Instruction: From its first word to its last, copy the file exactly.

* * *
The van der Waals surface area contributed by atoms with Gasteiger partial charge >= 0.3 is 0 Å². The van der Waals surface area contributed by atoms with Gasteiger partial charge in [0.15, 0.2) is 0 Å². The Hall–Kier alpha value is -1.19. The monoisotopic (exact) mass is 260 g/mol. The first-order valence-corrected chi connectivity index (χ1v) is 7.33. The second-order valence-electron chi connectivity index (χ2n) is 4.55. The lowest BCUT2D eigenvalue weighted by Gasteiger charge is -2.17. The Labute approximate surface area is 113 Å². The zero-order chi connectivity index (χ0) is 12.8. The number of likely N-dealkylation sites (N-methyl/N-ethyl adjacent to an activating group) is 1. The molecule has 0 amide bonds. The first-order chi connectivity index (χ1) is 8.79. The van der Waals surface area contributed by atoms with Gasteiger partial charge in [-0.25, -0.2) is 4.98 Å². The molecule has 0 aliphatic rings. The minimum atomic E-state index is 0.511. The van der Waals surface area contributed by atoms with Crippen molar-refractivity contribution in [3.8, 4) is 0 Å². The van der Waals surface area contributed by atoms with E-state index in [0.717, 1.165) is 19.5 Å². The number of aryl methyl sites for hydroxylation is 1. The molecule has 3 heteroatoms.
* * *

The van der Waals surface area contributed by atoms with Gasteiger partial charge >= 0.3 is 0 Å². The van der Waals surface area contributed by atoms with Gasteiger partial charge in [0.15, 0.2) is 0 Å². The Hall–Kier alpha value is -1.19. The monoisotopic (exact) mass is 260 g/mol. The first-order valence-corrected chi connectivity index (χ1v) is 7.33. The second-order valence-electron chi connectivity index (χ2n) is 4.55. The lowest BCUT2D eigenvalue weighted by Gasteiger charge is -2.17. The Labute approximate surface area is 113 Å². The zero-order chi connectivity index (χ0) is 12.8. The number of likely N-dealkylation sites (N-methyl/N-ethyl adjacent to an activating group) is 1. The molecule has 0 amide bonds. The first-order chi connectivity index (χ1) is 8.79. The van der Waals surface area contributed by atoms with Gasteiger partial charge in [-0.25, -0.2) is 4.98 Å². The molecule has 0 aliphatic rings. The minimum atomic E-state index is 0.511. The van der Waals surface area contributed by atoms with Crippen molar-refractivity contribution in [3.8, 4) is 0 Å². The van der Waals surface area contributed by atoms with E-state index in [0.717, 1.165) is 19.5 Å². The number of aryl methyl sites for hydroxylation is 1. The molecule has 3 heteroatoms.